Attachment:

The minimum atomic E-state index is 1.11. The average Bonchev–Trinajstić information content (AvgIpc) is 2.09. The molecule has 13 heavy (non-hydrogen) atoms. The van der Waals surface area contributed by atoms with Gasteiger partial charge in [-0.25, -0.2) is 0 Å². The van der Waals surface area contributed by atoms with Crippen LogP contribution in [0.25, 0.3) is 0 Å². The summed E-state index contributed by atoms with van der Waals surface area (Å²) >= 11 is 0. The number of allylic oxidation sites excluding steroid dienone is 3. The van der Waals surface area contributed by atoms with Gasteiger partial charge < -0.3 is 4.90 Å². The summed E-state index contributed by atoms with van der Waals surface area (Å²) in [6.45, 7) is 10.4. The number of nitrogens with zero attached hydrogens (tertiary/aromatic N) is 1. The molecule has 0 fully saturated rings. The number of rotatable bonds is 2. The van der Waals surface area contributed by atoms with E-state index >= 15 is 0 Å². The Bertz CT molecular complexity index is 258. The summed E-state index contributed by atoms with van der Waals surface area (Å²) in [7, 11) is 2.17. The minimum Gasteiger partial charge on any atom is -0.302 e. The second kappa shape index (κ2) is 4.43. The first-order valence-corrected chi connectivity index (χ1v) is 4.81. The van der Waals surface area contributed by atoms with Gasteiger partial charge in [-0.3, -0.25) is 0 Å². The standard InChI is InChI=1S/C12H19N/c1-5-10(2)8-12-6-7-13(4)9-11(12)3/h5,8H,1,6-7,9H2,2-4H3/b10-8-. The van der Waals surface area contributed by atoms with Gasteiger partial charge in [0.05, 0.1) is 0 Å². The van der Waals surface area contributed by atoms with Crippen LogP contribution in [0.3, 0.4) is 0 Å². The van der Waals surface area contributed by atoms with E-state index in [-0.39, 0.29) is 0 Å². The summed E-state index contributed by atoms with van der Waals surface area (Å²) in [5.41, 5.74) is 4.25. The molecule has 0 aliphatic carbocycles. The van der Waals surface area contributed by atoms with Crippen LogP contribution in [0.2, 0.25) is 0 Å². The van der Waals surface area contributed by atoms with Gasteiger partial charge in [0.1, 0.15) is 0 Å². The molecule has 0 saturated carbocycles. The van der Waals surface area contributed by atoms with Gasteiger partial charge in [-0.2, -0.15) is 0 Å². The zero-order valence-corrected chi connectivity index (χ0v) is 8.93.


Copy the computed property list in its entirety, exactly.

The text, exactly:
The minimum atomic E-state index is 1.11. The average Bonchev–Trinajstić information content (AvgIpc) is 2.09. The molecule has 13 heavy (non-hydrogen) atoms. The van der Waals surface area contributed by atoms with Gasteiger partial charge in [-0.25, -0.2) is 0 Å². The van der Waals surface area contributed by atoms with Crippen LogP contribution in [0.25, 0.3) is 0 Å². The summed E-state index contributed by atoms with van der Waals surface area (Å²) >= 11 is 0. The number of allylic oxidation sites excluding steroid dienone is 3. The van der Waals surface area contributed by atoms with Gasteiger partial charge < -0.3 is 4.90 Å². The summed E-state index contributed by atoms with van der Waals surface area (Å²) in [6.45, 7) is 10.4. The number of nitrogens with zero attached hydrogens (tertiary/aromatic N) is 1. The molecule has 0 fully saturated rings. The number of rotatable bonds is 2. The van der Waals surface area contributed by atoms with E-state index >= 15 is 0 Å². The Bertz CT molecular complexity index is 258. The summed E-state index contributed by atoms with van der Waals surface area (Å²) in [7, 11) is 2.17. The minimum Gasteiger partial charge on any atom is -0.302 e. The second kappa shape index (κ2) is 4.43. The first-order valence-corrected chi connectivity index (χ1v) is 4.81. The van der Waals surface area contributed by atoms with Gasteiger partial charge in [-0.3, -0.25) is 0 Å². The standard InChI is InChI=1S/C12H19N/c1-5-10(2)8-12-6-7-13(4)9-11(12)3/h5,8H,1,6-7,9H2,2-4H3/b10-8-. The van der Waals surface area contributed by atoms with Gasteiger partial charge in [0.05, 0.1) is 0 Å². The van der Waals surface area contributed by atoms with Crippen LogP contribution in [0.3, 0.4) is 0 Å². The van der Waals surface area contributed by atoms with E-state index in [-0.39, 0.29) is 0 Å². The summed E-state index contributed by atoms with van der Waals surface area (Å²) in [5.41, 5.74) is 4.25. The molecule has 0 aliphatic carbocycles. The van der Waals surface area contributed by atoms with Crippen LogP contribution in [0.2, 0.25) is 0 Å². The van der Waals surface area contributed by atoms with Gasteiger partial charge in [0.1, 0.15) is 0 Å². The molecule has 0 saturated carbocycles. The van der Waals surface area contributed by atoms with Gasteiger partial charge in [-0.2, -0.15) is 0 Å². The zero-order valence-corrected chi connectivity index (χ0v) is 8.93.